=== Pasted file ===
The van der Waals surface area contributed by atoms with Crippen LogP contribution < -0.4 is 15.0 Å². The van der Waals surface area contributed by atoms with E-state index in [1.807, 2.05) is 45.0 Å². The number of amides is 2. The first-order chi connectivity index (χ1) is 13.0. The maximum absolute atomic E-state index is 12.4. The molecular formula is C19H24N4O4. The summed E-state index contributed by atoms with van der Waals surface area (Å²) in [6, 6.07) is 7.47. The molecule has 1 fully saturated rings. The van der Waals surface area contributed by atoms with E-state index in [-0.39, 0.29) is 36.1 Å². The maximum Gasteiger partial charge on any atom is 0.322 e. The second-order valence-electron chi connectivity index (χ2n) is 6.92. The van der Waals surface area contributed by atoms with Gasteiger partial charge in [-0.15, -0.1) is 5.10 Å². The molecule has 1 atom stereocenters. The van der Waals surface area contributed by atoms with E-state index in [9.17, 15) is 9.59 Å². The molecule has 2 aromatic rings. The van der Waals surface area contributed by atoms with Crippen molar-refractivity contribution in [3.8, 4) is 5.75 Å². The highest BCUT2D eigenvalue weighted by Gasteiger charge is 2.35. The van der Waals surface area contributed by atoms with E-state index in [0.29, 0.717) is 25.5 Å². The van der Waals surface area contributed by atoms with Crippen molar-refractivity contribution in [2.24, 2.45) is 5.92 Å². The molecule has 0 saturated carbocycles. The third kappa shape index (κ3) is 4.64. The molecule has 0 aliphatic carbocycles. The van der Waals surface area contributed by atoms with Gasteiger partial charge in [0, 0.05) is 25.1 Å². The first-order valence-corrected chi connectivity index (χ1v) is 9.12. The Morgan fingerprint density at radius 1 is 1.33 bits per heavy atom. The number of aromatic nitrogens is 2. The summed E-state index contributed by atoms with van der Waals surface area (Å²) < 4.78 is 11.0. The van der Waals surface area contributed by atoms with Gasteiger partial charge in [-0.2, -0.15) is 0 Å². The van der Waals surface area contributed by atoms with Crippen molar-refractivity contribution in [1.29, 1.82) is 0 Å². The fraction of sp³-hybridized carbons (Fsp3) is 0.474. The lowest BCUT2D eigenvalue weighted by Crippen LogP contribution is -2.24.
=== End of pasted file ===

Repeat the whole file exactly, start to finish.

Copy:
The van der Waals surface area contributed by atoms with Crippen LogP contribution < -0.4 is 15.0 Å². The van der Waals surface area contributed by atoms with E-state index in [1.807, 2.05) is 45.0 Å². The number of amides is 2. The first-order chi connectivity index (χ1) is 13.0. The maximum absolute atomic E-state index is 12.4. The molecular formula is C19H24N4O4. The summed E-state index contributed by atoms with van der Waals surface area (Å²) in [6, 6.07) is 7.47. The molecule has 1 fully saturated rings. The van der Waals surface area contributed by atoms with E-state index in [-0.39, 0.29) is 36.1 Å². The maximum Gasteiger partial charge on any atom is 0.322 e. The second-order valence-electron chi connectivity index (χ2n) is 6.92. The van der Waals surface area contributed by atoms with Gasteiger partial charge in [-0.15, -0.1) is 5.10 Å². The molecule has 1 atom stereocenters. The van der Waals surface area contributed by atoms with E-state index in [9.17, 15) is 9.59 Å². The molecule has 2 aromatic rings. The van der Waals surface area contributed by atoms with Crippen molar-refractivity contribution in [3.8, 4) is 5.75 Å². The highest BCUT2D eigenvalue weighted by Gasteiger charge is 2.35. The van der Waals surface area contributed by atoms with E-state index in [0.29, 0.717) is 25.5 Å². The van der Waals surface area contributed by atoms with Crippen molar-refractivity contribution in [2.24, 2.45) is 5.92 Å². The molecule has 0 saturated carbocycles. The third kappa shape index (κ3) is 4.64. The molecule has 0 aliphatic carbocycles. The van der Waals surface area contributed by atoms with Gasteiger partial charge in [0, 0.05) is 25.1 Å². The first-order valence-corrected chi connectivity index (χ1v) is 9.12. The Morgan fingerprint density at radius 1 is 1.33 bits per heavy atom. The number of aromatic nitrogens is 2. The summed E-state index contributed by atoms with van der Waals surface area (Å²) < 4.78 is 11.0. The van der Waals surface area contributed by atoms with Gasteiger partial charge in [-0.2, -0.15) is 0 Å². The van der Waals surface area contributed by atoms with Crippen molar-refractivity contribution in [1.29, 1.82) is 0 Å². The fraction of sp³-hybridized carbons (Fsp3) is 0.474. The lowest BCUT2D eigenvalue weighted by Crippen LogP contribution is -2.24.